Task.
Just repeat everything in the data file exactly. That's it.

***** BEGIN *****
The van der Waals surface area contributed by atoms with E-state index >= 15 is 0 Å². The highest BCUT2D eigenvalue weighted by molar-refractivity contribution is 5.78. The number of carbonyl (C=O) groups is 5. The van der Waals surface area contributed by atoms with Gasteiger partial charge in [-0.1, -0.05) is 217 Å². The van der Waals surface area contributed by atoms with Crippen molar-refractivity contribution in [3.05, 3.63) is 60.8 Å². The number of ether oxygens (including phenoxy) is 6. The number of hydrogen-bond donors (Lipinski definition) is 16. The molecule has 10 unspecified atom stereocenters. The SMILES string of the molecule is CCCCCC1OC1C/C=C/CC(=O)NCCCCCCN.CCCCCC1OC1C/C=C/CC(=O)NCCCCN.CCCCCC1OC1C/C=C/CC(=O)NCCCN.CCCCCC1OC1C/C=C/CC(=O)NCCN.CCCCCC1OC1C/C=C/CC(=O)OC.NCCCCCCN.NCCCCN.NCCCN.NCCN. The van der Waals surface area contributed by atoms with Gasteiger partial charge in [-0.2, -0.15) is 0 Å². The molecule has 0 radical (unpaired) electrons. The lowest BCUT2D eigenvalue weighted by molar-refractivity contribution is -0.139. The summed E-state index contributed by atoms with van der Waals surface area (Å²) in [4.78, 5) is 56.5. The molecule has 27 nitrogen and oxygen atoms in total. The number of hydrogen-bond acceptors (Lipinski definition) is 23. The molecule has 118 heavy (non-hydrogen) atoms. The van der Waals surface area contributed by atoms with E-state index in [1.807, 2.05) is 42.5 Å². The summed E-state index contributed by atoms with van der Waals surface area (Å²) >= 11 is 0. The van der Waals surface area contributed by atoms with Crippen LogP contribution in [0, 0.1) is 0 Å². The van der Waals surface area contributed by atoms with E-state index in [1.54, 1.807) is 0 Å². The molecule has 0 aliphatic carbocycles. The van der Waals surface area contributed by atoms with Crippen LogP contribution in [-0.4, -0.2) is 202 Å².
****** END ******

The van der Waals surface area contributed by atoms with E-state index >= 15 is 0 Å². The highest BCUT2D eigenvalue weighted by molar-refractivity contribution is 5.78. The number of carbonyl (C=O) groups is 5. The van der Waals surface area contributed by atoms with Gasteiger partial charge in [-0.1, -0.05) is 217 Å². The van der Waals surface area contributed by atoms with Crippen molar-refractivity contribution in [3.05, 3.63) is 60.8 Å². The number of ether oxygens (including phenoxy) is 6. The number of hydrogen-bond donors (Lipinski definition) is 16. The molecule has 10 unspecified atom stereocenters. The SMILES string of the molecule is CCCCCC1OC1C/C=C/CC(=O)NCCCCCCN.CCCCCC1OC1C/C=C/CC(=O)NCCCCN.CCCCCC1OC1C/C=C/CC(=O)NCCCN.CCCCCC1OC1C/C=C/CC(=O)NCCN.CCCCCC1OC1C/C=C/CC(=O)OC.NCCCCCCN.NCCCCN.NCCCN.NCCN. The van der Waals surface area contributed by atoms with Gasteiger partial charge in [-0.2, -0.15) is 0 Å². The molecule has 0 radical (unpaired) electrons. The lowest BCUT2D eigenvalue weighted by molar-refractivity contribution is -0.139. The summed E-state index contributed by atoms with van der Waals surface area (Å²) in [4.78, 5) is 56.5. The molecule has 27 nitrogen and oxygen atoms in total. The number of hydrogen-bond acceptors (Lipinski definition) is 23. The molecule has 118 heavy (non-hydrogen) atoms. The van der Waals surface area contributed by atoms with E-state index in [1.807, 2.05) is 42.5 Å². The summed E-state index contributed by atoms with van der Waals surface area (Å²) >= 11 is 0. The van der Waals surface area contributed by atoms with Crippen LogP contribution in [0, 0.1) is 0 Å². The van der Waals surface area contributed by atoms with E-state index in [1.54, 1.807) is 0 Å². The molecule has 0 aliphatic carbocycles. The van der Waals surface area contributed by atoms with Crippen LogP contribution in [-0.4, -0.2) is 202 Å².